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On abuse, listen to your child, and trust your own instincts

 (The Spokesman-Review)
Cilley (The Spokesman-Review)

Believe the children – and then help them. If Melissa Cilley could offer one answer to questions about abuse, that would be it. Cilley is director of the Victim Rights Response Team at the SAFeT Response Center, part of Lutheran Community Services in Spokane.

On Wednesday, she offered insight into common questions about keeping kids safe from abuse and teaching them the skills to say “no.” Below is an edited transcript of the chat. To read more, go to

Q: What’s the first thing that kids and their parents should know about staying safe from abuse, particularly sexual abuse?

Cilley: To listen to themselves. Often, when an individual has a concern about their child or when a child becomes frightened, relevant to abuse, they don’t listen to themselves and their own instincts. Those instincts are there for a reason, and we all need to learn to listen to them.

Q: Will it scare my child to talk about abuse? What exactly should I say? How can I talk about such unpleasant subjects when I don’t even want her to know about them!

Cilley: It may, and that’s not all bad. The important thing to stress is that your child can talk to you. When a parent or guardian speaks with a child about staying safe, it can be less threatening to begin by talking about the value of your child and that their body belongs to them. It can also be helpful to start by talking about self-respect (which can also lead into many other discussions, but that’s for another online chat …). Self-respect and helping a child to understand that they deserve to be safe and that they can never do anything that deserves any type of abuse is critical. It is not necessary in initial conversations about keeping safe to go into great detail. It is most important to instill a sense of value with the child so they know they deserve to be safe.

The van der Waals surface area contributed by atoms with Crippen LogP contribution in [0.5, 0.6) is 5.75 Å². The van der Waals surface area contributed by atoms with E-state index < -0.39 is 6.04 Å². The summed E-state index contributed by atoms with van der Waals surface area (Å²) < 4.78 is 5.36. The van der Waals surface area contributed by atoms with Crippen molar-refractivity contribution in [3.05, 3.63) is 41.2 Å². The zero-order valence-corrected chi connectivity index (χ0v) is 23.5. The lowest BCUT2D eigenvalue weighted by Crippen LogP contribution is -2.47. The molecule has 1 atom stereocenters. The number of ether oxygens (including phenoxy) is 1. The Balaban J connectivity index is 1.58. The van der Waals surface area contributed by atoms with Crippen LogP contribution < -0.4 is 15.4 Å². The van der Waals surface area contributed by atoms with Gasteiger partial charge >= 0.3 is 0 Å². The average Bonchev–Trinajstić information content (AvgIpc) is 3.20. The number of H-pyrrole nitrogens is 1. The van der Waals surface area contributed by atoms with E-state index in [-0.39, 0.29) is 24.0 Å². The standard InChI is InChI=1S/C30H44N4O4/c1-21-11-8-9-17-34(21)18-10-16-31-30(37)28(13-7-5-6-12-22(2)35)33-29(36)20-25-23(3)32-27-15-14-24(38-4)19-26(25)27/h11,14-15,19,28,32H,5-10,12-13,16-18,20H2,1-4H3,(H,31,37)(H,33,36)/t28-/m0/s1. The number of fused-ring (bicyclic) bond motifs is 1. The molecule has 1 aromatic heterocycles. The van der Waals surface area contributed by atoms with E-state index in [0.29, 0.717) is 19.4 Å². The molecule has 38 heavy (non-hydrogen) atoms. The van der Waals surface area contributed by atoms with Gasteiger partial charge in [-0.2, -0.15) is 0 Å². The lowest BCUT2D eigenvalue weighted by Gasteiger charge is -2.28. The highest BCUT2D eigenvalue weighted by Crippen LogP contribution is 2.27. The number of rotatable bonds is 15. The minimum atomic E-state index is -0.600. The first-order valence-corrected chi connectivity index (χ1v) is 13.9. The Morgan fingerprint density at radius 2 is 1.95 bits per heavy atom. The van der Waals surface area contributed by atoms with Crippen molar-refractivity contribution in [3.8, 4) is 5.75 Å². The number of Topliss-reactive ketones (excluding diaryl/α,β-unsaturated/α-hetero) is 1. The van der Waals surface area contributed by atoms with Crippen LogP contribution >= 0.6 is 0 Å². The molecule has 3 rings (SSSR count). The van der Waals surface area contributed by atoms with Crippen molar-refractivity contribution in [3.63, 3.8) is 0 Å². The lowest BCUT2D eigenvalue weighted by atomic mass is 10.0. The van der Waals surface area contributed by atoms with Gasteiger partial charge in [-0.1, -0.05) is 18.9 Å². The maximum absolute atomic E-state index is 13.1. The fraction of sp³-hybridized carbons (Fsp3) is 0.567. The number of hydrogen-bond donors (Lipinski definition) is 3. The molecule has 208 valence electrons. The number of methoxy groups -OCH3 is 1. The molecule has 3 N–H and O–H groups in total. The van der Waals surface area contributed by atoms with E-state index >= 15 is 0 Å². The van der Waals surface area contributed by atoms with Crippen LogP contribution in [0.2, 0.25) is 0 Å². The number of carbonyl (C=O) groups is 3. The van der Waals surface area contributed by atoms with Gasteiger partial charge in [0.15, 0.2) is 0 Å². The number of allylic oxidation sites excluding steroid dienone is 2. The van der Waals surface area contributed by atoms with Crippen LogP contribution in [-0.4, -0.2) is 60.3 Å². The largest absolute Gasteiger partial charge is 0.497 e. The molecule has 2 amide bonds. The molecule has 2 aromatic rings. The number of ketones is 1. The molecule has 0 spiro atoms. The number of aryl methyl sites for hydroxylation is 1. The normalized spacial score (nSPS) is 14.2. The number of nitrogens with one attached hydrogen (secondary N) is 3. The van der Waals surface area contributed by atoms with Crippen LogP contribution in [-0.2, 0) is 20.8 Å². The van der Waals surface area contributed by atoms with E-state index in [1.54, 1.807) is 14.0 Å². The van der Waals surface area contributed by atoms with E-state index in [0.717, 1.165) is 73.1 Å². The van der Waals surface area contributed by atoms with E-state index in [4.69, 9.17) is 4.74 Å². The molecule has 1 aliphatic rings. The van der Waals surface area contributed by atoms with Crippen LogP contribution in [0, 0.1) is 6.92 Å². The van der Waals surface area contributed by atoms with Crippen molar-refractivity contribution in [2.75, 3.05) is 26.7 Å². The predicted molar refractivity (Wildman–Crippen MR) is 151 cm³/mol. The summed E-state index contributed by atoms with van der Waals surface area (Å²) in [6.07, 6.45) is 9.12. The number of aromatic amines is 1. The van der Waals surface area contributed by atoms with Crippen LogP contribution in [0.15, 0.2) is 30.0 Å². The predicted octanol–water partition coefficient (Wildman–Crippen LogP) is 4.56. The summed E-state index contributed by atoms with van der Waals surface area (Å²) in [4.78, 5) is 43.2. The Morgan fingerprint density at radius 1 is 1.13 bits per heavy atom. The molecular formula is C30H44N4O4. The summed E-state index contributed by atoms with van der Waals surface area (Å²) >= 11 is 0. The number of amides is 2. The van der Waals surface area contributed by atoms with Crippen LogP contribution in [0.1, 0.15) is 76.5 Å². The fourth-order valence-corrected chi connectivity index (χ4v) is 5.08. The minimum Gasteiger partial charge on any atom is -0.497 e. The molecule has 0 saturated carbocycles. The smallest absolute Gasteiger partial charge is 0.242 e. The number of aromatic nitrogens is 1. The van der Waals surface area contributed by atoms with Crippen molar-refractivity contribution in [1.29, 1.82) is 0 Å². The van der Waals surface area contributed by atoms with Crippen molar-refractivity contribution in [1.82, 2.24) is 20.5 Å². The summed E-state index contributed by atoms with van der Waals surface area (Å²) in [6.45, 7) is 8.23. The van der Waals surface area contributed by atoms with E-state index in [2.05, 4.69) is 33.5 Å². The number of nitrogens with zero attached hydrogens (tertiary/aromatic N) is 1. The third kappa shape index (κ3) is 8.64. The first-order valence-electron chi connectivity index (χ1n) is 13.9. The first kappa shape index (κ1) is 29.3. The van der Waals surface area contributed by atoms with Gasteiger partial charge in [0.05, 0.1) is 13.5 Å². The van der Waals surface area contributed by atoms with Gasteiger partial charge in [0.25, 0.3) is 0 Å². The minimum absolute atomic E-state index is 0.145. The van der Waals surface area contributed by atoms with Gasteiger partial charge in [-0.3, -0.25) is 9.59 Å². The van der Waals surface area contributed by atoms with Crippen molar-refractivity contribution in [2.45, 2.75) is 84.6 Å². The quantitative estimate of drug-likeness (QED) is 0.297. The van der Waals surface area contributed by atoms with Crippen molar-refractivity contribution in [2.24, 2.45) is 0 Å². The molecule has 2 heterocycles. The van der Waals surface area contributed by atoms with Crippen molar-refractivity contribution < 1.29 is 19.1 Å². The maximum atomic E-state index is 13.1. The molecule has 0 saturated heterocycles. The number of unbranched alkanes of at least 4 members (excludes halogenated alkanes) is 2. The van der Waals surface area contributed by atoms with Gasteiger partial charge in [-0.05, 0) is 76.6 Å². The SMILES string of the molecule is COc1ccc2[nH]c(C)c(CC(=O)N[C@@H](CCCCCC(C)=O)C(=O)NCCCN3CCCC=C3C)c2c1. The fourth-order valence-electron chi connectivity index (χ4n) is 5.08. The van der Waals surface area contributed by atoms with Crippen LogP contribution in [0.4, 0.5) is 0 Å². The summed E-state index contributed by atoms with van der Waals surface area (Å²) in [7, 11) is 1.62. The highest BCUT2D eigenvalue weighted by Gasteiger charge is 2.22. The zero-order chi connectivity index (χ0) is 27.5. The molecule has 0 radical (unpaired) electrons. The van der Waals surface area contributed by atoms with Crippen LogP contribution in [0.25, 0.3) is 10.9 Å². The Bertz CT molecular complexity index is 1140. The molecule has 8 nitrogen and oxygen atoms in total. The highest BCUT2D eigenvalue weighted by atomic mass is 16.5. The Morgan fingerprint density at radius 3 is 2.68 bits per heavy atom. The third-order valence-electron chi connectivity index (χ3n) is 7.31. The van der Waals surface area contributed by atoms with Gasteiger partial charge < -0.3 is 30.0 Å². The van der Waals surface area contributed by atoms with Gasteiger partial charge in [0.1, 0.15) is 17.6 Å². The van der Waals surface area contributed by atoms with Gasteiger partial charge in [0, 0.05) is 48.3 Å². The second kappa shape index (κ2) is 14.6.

Q: If my child has been abused, what should I do? Is there anything I should or shouldn’t say?

Cilley: First, and most importantly, please, please believe your child. It is extremely uncommon (despite what you may see in the movies) for a child to report acts of abuse when there is no foundation for that report. Children, on average, have to report about eight times before someone believes them. Considering what we know, that one in four girls and one in five boys will experience child sexual abuse before their 18th birthday, there is absolutely no reason for us, as adults, to require a child to demonstrate such persistence. If a child reports to you, first tell them in clear words that you believe them. Also, tell them that no matter what happened, it was not their fault. Tell them that you will help and then do so. Do not tell a child that you will help and then stay silent. As far as suggestions of what should not be said, do not indicate in any way that the child’s behavior, dress, choice of words, choice of friends or anything else that child has done or could ever do would deserve such abuse.

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